Defense Secretary Lloyd J. Austin III has ordered six commercial airlines to provide passenger jets to help with the growing U.S. military operation evacuating Americans and Afghan allies from Kabul, the Afghan capital, the Pentagon said on Sunday.
Mr. Austin activated Stage 1 of the Civil Reserve Air Fleet, created in 1952 after the Berlin airlift, to provide 18 airliners to help ferry passengers arriving at bases in the Middle East from Afghanistan, John F. Kirby, the Pentagon spokesman, said in a statement.
The current activation is for 18 planes: three each from American Airlines, Atlas Air, Delta Air Lines and Omni Air; two from Hawaiian Airlines; and four from United Airlines.
The Pentagon does not anticipate a major impact to commercial flights, Mr. Kirby said.
Civilian planes would not fly into or out of Kabul, where a rapidly deteriorating security situation has hampered evacuation flights. Instead, commercial airline pilots and crews would help transport thousands of Afghans who are arriving at U.S. bases in Qatar, Bahrain and the United Arab Emirates.
The commercial airlines would ease the burden on those bases, which are filling up rapidly as the Biden administration rushes to increase the number of flights for thousands of Afghans fearing reprisals from Taliban fighters.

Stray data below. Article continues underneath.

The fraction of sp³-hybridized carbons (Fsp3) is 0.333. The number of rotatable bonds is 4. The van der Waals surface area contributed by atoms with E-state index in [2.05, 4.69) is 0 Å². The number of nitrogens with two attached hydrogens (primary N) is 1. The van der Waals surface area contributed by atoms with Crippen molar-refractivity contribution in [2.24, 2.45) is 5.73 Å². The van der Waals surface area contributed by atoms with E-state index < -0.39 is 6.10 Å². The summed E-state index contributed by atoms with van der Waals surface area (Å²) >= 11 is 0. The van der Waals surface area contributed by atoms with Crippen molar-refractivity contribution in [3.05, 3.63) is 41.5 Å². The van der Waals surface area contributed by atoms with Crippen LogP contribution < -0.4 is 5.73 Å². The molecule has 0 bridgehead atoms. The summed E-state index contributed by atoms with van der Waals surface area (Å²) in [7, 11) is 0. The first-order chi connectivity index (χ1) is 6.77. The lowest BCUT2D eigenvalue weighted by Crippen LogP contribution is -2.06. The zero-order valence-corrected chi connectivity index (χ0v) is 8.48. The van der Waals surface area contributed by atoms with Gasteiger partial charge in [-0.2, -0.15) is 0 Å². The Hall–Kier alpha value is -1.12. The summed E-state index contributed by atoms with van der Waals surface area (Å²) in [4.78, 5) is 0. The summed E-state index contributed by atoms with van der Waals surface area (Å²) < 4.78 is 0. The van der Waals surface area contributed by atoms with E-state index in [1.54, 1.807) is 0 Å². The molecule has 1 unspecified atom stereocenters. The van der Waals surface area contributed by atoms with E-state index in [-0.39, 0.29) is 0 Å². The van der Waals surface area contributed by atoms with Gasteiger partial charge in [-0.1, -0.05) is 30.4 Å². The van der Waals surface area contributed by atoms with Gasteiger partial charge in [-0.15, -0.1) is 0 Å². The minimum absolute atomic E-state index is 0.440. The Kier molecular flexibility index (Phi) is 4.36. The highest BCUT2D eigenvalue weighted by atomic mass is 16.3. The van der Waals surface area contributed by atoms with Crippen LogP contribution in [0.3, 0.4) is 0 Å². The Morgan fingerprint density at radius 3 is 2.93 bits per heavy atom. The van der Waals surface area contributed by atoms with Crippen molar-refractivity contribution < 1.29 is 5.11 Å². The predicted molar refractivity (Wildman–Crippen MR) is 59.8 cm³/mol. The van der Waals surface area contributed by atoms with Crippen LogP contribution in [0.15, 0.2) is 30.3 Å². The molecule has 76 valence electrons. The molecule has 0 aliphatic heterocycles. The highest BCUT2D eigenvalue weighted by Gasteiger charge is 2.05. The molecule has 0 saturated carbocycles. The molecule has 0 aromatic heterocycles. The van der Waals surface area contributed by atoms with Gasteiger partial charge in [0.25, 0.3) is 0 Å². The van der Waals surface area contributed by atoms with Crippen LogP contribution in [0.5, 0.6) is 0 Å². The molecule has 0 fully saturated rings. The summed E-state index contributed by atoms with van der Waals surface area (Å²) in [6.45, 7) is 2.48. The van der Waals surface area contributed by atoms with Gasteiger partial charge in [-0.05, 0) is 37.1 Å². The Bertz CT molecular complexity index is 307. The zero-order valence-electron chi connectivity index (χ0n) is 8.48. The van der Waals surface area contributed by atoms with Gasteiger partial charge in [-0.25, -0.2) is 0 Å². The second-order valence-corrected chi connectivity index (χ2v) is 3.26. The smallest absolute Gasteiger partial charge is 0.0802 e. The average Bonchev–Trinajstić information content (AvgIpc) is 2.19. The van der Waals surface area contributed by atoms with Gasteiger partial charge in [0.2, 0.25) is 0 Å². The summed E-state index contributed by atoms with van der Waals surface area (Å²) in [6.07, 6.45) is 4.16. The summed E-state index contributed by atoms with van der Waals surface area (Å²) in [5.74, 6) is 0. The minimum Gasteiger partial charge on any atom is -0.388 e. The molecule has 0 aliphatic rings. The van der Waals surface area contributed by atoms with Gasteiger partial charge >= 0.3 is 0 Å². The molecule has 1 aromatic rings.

From the bases in the Middle East, the airliners would augment military flights carrying Afghans to Germany, Spain, Italy and other stops in Europe, and then ultimately to the United States for many of the Afghans, officials said.
This is just the third time that the reserve air fleet has been activated. The first was during the Persian Gulf war (from August 1990 to May 1991). The second time was during the Iraq war (from February 2002 to June 2003).
The military’s Transportation Command issued a warning order to major airlines on Friday night that some of their fleets might be needed for the evacuation effort, according to Capt. John Perkins, a command spokesman.
For the evacuation mission, one of the largest the Pentagon has ever conducted, the military has expanded beyond its fleet of C-17s, the cargo plane of choice in hostile environments, to include giant C-5s and KC-10s, a refueling plane that can be configured to carry passengers.